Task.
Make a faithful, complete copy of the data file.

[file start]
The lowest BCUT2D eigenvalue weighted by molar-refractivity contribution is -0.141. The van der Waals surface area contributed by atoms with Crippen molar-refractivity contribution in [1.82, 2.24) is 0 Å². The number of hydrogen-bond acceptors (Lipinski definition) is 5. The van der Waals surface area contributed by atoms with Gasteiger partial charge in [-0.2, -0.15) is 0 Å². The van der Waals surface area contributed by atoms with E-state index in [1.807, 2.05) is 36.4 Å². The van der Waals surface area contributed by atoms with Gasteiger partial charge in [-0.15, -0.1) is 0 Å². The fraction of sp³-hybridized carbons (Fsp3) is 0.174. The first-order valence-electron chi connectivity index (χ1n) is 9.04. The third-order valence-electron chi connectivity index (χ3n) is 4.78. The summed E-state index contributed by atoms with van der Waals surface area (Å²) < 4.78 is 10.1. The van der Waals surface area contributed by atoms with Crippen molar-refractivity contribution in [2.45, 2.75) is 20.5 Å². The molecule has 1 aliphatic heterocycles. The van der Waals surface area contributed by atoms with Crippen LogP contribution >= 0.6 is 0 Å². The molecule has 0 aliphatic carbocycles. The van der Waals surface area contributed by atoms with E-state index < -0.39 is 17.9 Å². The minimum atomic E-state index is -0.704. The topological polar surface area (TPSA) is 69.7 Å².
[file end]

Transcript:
The lowest BCUT2D eigenvalue weighted by molar-refractivity contribution is -0.141. The van der Waals surface area contributed by atoms with Crippen molar-refractivity contribution in [1.82, 2.24) is 0 Å². The number of hydrogen-bond acceptors (Lipinski definition) is 5. The van der Waals surface area contributed by atoms with Gasteiger partial charge in [-0.2, -0.15) is 0 Å². The van der Waals surface area contributed by atoms with E-state index in [1.807, 2.05) is 36.4 Å². The van der Waals surface area contributed by atoms with Gasteiger partial charge in [-0.15, -0.1) is 0 Å². The fraction of sp³-hybridized carbons (Fsp3) is 0.174. The first-order valence-electron chi connectivity index (χ1n) is 9.04. The third-order valence-electron chi connectivity index (χ3n) is 4.78. The summed E-state index contributed by atoms with van der Waals surface area (Å²) < 4.78 is 10.1. The van der Waals surface area contributed by atoms with Crippen molar-refractivity contribution in [2.45, 2.75) is 20.5 Å². The molecule has 1 aliphatic heterocycles. The van der Waals surface area contributed by atoms with Crippen LogP contribution >= 0.6 is 0 Å². The molecule has 0 aliphatic carbocycles. The van der Waals surface area contributed by atoms with E-state index < -0.39 is 17.9 Å². The minimum atomic E-state index is -0.704. The topological polar surface area (TPSA) is 69.7 Å².